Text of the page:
My previous post on British vs. American crosswords caught the eye of British cryptic super-solver Peter Biddlecombe who's web site is well worth visiting. We had a great email exchange about the different puzzle styles since, it turns out, we both love both.
The rest of this post is from the first ever JimH Crossword Blog Special Guest Contributor. Thanks, Peter!
Just found your blog, from Rex by way of Amy, and read your 22 Nov 2007 post. I'm an expert solver of cryptics, and organise a blog at http://community.livejournal.com/times_xwd_times/
We have a friendly rival at http://fifteensquared.net/ which covers different puzzles. These blogs are both different to (than!) the American puzzle blogs because they have teams of writers rather than one person writing about all the puzzles. (I did that for a while but it took too long).
From time to time I try NYT puzzles — in the International Herald Tribune where they appear without a 6-week syndication delay, or in books bought from Amazon or when I'm in the US on holiday. I haven't yet got NYT crossword membership on the web but might one day - probably something to save up for retirement ...
Some solvers of cryptics claim to despise "plain definition" puzzles, but that doesn't include me. What they don't realise is that if you do NYT-style puzzles every day, that gives the setters (Brit cryptic jargon for 'constructors', though some say 'compilers') the chance to do things much more interesting than you get in any plain definition puzzles over here. The thematic stuff in many NYT puzzles is very clever indeed, and has influenced British puzzles by way of Brian Greer - who used to edit the (London) Times puzzle, but works or has worked in the US, and is, I think, the only person to have puzzles printed in both London and NY Times. There were other thematic puzzles over here, but his ones (as Virgilius in the Independent, for instance) seem to be influenced by the NYT style.
If you tackle a cryptic crossword every day, you learn enough about the tricks to be able to solve clues without waiting an indeterminate amount of time for the 'aha' moment (let's be honest - this may take several years, though access to blogs with explanations makes life much easier for new solvers). I think the main problem for cryptics in the US is that except for the Globe and Mail and the (London) Times puzzle in the New York Post, there is no daily puzzle, so the clues (e.g. in the rare Sunday NYT cryptics) have to be kept at a pretty easy level.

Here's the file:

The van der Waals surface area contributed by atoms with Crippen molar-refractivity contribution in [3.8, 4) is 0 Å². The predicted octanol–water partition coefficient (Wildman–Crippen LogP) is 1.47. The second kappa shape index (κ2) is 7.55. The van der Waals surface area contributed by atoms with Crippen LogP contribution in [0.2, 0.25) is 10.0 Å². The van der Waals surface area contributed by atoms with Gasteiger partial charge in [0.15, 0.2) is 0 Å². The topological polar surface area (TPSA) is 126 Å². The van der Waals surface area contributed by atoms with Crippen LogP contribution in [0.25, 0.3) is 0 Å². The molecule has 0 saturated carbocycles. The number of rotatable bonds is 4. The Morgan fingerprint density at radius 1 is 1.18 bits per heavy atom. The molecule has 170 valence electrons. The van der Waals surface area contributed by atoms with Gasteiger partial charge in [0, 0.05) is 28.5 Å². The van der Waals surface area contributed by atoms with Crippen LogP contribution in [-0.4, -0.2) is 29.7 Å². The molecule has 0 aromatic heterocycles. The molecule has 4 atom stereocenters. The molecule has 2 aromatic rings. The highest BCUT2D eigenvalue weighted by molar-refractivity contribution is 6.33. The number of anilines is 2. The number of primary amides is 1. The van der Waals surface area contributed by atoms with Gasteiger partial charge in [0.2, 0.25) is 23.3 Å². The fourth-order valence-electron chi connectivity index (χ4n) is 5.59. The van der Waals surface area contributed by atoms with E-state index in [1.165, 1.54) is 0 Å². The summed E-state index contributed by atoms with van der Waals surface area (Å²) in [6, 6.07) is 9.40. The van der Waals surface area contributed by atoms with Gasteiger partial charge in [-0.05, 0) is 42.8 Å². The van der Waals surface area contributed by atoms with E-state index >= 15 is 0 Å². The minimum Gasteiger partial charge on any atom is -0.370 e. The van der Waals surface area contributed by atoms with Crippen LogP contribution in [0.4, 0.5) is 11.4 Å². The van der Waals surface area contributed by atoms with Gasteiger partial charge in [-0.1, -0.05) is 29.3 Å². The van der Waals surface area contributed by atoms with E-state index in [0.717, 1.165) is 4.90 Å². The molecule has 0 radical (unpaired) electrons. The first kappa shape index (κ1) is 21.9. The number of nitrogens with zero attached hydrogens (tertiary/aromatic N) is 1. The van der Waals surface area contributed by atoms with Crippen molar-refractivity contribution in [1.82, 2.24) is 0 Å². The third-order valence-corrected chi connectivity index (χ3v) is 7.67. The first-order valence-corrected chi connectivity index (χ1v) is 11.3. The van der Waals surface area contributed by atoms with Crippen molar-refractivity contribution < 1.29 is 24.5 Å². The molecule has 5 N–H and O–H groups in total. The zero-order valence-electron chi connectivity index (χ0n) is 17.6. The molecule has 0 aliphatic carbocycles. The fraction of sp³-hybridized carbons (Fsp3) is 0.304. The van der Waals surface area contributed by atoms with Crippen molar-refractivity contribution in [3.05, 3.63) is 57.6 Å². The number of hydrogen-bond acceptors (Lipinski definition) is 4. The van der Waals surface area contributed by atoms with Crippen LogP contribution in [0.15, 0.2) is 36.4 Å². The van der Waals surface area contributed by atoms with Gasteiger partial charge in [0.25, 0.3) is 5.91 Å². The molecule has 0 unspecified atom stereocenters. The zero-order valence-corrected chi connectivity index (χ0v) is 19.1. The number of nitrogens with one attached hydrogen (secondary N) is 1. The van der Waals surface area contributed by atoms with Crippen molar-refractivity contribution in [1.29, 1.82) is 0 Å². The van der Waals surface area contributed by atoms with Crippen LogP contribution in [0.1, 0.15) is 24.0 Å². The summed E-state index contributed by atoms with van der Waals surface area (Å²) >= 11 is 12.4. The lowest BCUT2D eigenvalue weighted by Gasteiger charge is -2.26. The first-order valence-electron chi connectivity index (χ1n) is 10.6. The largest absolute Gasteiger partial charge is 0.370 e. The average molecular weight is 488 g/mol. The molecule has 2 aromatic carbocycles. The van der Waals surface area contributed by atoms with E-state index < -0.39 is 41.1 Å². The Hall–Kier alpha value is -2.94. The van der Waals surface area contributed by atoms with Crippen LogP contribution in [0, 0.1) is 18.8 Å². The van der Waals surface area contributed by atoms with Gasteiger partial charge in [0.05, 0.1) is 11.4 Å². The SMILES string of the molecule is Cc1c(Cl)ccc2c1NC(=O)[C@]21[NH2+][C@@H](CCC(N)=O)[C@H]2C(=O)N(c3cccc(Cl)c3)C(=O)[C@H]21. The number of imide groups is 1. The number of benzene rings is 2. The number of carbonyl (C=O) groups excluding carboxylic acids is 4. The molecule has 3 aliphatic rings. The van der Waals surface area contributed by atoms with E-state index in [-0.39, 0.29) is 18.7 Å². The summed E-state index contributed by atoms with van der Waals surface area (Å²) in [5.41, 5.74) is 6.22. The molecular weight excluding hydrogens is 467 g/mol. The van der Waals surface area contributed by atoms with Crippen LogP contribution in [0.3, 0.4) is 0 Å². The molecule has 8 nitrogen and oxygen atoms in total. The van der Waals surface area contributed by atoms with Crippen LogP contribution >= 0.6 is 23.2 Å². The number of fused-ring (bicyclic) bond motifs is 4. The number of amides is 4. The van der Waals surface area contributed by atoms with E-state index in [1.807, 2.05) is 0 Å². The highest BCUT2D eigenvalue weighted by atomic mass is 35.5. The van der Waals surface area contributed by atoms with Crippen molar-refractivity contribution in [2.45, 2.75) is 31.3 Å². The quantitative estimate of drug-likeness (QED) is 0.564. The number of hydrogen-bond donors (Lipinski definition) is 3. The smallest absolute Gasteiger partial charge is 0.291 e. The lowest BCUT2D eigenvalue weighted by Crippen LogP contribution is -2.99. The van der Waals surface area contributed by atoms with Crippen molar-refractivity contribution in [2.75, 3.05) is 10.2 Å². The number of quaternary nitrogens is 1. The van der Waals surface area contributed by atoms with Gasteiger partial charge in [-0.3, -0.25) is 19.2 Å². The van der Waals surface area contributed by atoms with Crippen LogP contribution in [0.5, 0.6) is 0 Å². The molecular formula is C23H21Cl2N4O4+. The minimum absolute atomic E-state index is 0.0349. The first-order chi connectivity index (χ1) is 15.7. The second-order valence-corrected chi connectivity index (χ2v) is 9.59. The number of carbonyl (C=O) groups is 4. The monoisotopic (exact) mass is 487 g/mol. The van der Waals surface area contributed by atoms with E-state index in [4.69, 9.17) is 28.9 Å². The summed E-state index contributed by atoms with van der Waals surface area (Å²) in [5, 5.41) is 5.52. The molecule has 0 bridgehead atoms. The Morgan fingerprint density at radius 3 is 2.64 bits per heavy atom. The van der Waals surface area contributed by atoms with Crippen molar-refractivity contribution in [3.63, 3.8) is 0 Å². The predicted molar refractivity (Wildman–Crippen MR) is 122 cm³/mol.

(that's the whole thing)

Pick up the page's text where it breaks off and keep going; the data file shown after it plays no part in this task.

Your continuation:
With the exception of the Saturday puzzles in the printed paper by Fraser Simpson, I'm not actually a big fan of the Globe and Mail puzzles. They're produced by a syndicate and the ones I've tried have seemed less interesting puzzles than the ones in the British newspapers. The local British knowledge is mostly removed, but isn't replaced by anything local to N. America and interesting (e.g. the possibilities for "Ivory Coast" that I spotted in Rex P's comments about a recent NYT puzzle).
The Times puzzle in the New York Post is an excellent puzzle, and between this version and the subscription Internet version of the Times crossword, it has a small but devoted following in the States, but does have a "local knowledge" hurdle to get over with stuff like cricket terminology and cockney rhyming slang. Solving and then referring to the blog works quite well for some US-based solvers, but like me with an NYT puzzle, there's always the possibility that something you simply don't know will cause trouble, despite 100% checking (US) or the alternative route via wordplay (cryptic).